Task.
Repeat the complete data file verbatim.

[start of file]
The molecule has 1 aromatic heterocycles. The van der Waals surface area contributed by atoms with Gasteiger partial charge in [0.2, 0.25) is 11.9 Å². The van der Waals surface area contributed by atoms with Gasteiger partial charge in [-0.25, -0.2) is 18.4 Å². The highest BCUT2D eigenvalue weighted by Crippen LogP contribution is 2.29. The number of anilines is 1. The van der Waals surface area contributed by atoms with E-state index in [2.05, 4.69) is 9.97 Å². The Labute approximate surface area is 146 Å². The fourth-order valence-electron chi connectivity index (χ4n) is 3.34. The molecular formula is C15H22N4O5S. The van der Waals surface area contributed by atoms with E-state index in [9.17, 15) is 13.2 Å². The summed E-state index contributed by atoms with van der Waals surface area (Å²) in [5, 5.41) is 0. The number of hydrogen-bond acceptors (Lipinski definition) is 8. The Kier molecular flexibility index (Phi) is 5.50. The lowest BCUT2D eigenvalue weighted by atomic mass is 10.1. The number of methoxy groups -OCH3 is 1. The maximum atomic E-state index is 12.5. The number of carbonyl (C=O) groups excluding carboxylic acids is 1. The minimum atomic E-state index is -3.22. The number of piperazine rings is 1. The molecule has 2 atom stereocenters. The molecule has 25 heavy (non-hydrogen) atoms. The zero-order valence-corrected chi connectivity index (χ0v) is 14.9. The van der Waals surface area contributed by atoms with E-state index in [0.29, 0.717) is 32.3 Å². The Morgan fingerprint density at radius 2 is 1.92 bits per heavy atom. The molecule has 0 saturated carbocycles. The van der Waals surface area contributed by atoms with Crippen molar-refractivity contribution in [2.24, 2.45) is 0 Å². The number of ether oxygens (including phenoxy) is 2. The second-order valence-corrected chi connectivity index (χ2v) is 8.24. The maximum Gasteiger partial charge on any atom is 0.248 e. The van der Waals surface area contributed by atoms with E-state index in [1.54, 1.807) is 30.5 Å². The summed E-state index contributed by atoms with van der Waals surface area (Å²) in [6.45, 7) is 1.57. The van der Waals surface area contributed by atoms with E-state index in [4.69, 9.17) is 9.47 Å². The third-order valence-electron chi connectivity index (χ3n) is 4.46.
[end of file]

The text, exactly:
The molecule has 1 aromatic heterocycles. The van der Waals surface area contributed by atoms with Gasteiger partial charge in [0.2, 0.25) is 11.9 Å². The van der Waals surface area contributed by atoms with Gasteiger partial charge in [-0.25, -0.2) is 18.4 Å². The highest BCUT2D eigenvalue weighted by Crippen LogP contribution is 2.29. The number of anilines is 1. The van der Waals surface area contributed by atoms with E-state index in [2.05, 4.69) is 9.97 Å². The Labute approximate surface area is 146 Å². The fourth-order valence-electron chi connectivity index (χ4n) is 3.34. The molecular formula is C15H22N4O5S. The van der Waals surface area contributed by atoms with E-state index in [9.17, 15) is 13.2 Å². The summed E-state index contributed by atoms with van der Waals surface area (Å²) in [5, 5.41) is 0. The number of hydrogen-bond acceptors (Lipinski definition) is 8. The Kier molecular flexibility index (Phi) is 5.50. The lowest BCUT2D eigenvalue weighted by atomic mass is 10.1. The number of methoxy groups -OCH3 is 1. The maximum atomic E-state index is 12.5. The number of carbonyl (C=O) groups excluding carboxylic acids is 1. The minimum atomic E-state index is -3.22. The number of piperazine rings is 1. The molecule has 2 atom stereocenters. The molecule has 25 heavy (non-hydrogen) atoms. The zero-order valence-corrected chi connectivity index (χ0v) is 14.9. The van der Waals surface area contributed by atoms with E-state index in [0.29, 0.717) is 32.3 Å². The Morgan fingerprint density at radius 2 is 1.92 bits per heavy atom. The molecule has 0 saturated carbocycles. The van der Waals surface area contributed by atoms with Crippen molar-refractivity contribution in [2.24, 2.45) is 0 Å². The number of ether oxygens (including phenoxy) is 2. The second-order valence-corrected chi connectivity index (χ2v) is 8.24. The maximum Gasteiger partial charge on any atom is 0.248 e. The van der Waals surface area contributed by atoms with E-state index in [1.54, 1.807) is 30.5 Å². The summed E-state index contributed by atoms with van der Waals surface area (Å²) in [6.45, 7) is 1.57. The van der Waals surface area contributed by atoms with E-state index in [4.69, 9.17) is 9.47 Å². The third-order valence-electron chi connectivity index (χ3n) is 4.46.